From one rivalry matchup to another, Texas baseball heads to College Station ranked No. 5

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On the heels of a 3-1 week and a Big 12 series win over Red River rival Oklahoma, Texas moved up in several major polls. moved David Pierce’s Longhorns up four spots to the No. 5 position, while Baseball America ranked Texas No. 7. Both polls previously listed the Longhorns as the No. 9 team in the country.

UT’s winning performances against the Sooners, a Friday night extra-inning thriller and a Saturday slugfest, plus under .500 weeks from Mississippi State and East Carolina paved the way for Texas to move up to their highest ranking ever in the poll under Pierce.

Though Texas took two from OU over the weekend, it dropped the series finale and chance at a sweep, 3-2, despite a solid pitching performance from Kolby Kubichek. After several clean games resulting in come-from-behind victories, Texas couldn’t do enough of the little things on the field and at the plate to complete a 4-0 week.

“We didn’t score early,” Pierce said Sunday. “We had a base running mistake. We didn’t execute in situational offense today, probably tried to do too much from my perspective.”

Texas’ two runs came via an RBI single from Mitchell Daly in the fourth, and an RBI infield single from Mike Antico in the eighth to tie the game at 2-2. Daly’s knock brought in one, and Pierce sent Silas Ardoin home with two outs from second base. Despite a throw up the line from the right fielder, Sooner catcher Jimmy Crooks handled it and put the tag on Ardoin to keep the game tied.

In the eighth, Antico singled with two outs and the bases loaded. Pinch hitter Dalton Porter stepped to the plate against top OU reliever Jason Ruffcorn and swung and missed at three straight pitches in the following at bat.

OU scratched across the go-ahead run in the top of the ninth with three straight two-out singles. The deciding base hit from Conor McKenna deflected off both third baseman Cam Williams and shortstop Trey Faltine into short left, allowing Crooks to score from second.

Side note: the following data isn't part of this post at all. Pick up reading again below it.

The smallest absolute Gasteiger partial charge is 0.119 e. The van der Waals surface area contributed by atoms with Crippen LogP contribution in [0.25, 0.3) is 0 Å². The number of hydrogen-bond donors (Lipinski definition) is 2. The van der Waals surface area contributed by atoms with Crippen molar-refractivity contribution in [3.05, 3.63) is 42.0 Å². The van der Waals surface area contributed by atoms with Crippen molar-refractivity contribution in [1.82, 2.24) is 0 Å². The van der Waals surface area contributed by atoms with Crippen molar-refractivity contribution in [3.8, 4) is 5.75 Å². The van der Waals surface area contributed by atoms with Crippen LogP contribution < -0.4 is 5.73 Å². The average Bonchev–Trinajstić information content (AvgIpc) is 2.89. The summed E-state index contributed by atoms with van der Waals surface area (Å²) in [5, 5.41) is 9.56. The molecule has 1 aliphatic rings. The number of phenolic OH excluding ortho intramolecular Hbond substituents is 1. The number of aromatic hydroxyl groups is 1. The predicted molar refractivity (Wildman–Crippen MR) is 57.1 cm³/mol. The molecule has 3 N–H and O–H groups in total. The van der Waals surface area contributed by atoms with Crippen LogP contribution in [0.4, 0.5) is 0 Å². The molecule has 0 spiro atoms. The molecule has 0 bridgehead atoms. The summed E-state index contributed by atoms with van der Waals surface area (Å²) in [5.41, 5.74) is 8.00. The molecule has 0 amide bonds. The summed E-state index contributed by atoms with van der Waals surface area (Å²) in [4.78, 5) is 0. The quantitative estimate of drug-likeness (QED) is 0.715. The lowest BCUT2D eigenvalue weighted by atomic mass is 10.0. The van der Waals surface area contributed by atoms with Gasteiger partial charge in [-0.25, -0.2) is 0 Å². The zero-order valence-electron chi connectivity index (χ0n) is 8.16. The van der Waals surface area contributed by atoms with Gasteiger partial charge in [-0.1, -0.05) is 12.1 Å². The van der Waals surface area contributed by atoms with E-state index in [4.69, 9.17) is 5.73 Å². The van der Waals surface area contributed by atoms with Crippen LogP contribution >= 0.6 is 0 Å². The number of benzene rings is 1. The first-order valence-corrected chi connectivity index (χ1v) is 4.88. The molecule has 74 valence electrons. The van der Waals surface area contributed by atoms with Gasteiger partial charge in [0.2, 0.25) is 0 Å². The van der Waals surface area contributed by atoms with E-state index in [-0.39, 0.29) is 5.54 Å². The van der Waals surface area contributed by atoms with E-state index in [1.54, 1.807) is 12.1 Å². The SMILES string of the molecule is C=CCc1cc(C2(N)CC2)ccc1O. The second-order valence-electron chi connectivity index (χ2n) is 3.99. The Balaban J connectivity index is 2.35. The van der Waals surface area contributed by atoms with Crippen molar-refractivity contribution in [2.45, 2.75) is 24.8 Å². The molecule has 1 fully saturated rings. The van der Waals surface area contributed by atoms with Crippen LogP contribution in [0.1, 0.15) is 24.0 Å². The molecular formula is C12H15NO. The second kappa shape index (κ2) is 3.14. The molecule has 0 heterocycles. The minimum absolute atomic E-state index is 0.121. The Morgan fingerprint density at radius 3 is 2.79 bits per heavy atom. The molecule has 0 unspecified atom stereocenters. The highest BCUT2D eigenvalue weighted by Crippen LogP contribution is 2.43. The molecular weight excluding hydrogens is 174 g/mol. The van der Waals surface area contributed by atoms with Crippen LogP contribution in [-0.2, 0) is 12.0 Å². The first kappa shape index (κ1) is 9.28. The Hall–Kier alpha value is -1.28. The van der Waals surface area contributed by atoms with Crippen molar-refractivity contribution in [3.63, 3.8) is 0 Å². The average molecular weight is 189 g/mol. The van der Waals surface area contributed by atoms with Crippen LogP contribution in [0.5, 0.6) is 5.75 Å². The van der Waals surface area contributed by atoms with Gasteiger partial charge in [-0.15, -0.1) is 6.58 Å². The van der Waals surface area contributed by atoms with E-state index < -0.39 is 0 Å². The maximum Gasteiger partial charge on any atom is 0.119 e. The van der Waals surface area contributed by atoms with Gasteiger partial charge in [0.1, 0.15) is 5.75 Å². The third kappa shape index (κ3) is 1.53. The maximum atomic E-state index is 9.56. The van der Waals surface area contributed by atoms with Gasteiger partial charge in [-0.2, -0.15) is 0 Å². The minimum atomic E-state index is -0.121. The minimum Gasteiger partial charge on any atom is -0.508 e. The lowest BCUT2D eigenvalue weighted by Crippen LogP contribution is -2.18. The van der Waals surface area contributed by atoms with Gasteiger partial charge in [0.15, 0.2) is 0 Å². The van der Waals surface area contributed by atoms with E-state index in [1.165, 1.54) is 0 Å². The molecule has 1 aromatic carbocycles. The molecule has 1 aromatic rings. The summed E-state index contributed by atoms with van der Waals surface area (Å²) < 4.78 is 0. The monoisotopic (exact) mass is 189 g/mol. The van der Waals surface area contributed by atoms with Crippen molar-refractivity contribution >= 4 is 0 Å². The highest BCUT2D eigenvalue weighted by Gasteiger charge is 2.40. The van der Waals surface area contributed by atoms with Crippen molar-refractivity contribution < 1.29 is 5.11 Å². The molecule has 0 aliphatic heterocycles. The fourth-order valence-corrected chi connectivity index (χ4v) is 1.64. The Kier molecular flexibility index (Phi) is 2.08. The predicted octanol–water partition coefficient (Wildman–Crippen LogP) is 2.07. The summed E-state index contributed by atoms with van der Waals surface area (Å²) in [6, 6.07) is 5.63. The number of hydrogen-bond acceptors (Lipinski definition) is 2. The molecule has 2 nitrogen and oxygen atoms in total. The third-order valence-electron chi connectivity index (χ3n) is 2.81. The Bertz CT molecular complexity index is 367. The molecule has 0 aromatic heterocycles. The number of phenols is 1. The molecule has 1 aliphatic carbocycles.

Pierce didn’t sense any complacency from his team. It would have been a mildly concerning sign if he did, considering he heaped praise Saturday on his team’s ability to prepare for every game regardless of who the opponent is.

“I thought our mentality was right,” Pierce said. “They went into Sunday ready, and today was no different. The entire talk after yesterday’s game was to finish today, and I thought our mindset was good. We just didn’t get it done. We didn’t play well enough to win today.”

Though OU returned to Norman on Sunday night, Texas’ continues its campaign with another rivalry game. The Longhorns travel to College Station for a mid-week matchup with Texas A&M. UT hasn’t won at Olsen Field since 2011, and is unsuccessful in its last three tries in Aggieland.

“I know one thing they do every year, they pitch,” Pierce said. “They’re good at home. It’s going to be an exciting game for us to go into and play another type of rival, another good team, and continue to get better and continue to test ourselves.”

A note on Mike Antico

The St. John’s transfer hit .386/.500/.598 (AVG/OBP/SLG) during the most recent full college baseball season in 2019. After the pandemic-shortened 2020 season, Antico elected to transfer to Texas for his final collegiate season.

The adjustment to Big 12, big-time baseball is still ongoing. His game-tying RBI on Sunday is one of few highlights for Antico this season. His stats aren’t glowing, as he’s hitting .220/.381/.341 and committed an error Sunday crucial to the game’s outcome.

Pierce tinkered with the lineup some throughout the week, with Antico starting in center in only two of the four games. Though the results aren’t there thus far, Pierce still believes in the senior from New Jersey.

“As an older player, I think he’s probably put way too much pressure on himself to be a guy as opposed to just fitting in a part of the puzzle,” Pierce said. “He’s going to settle down and he’s going to help this ballclub do well. I think he’s understanding that playing at the University of Texas is a little different than playing at St. Johns, and he’s figuring it out.”

“There’s a different type of pressure, and for him being an older player and has had a ton of success, I think he’s realizing there still needs to be plenty adjustments because of the type of stuff we see day in and day out.”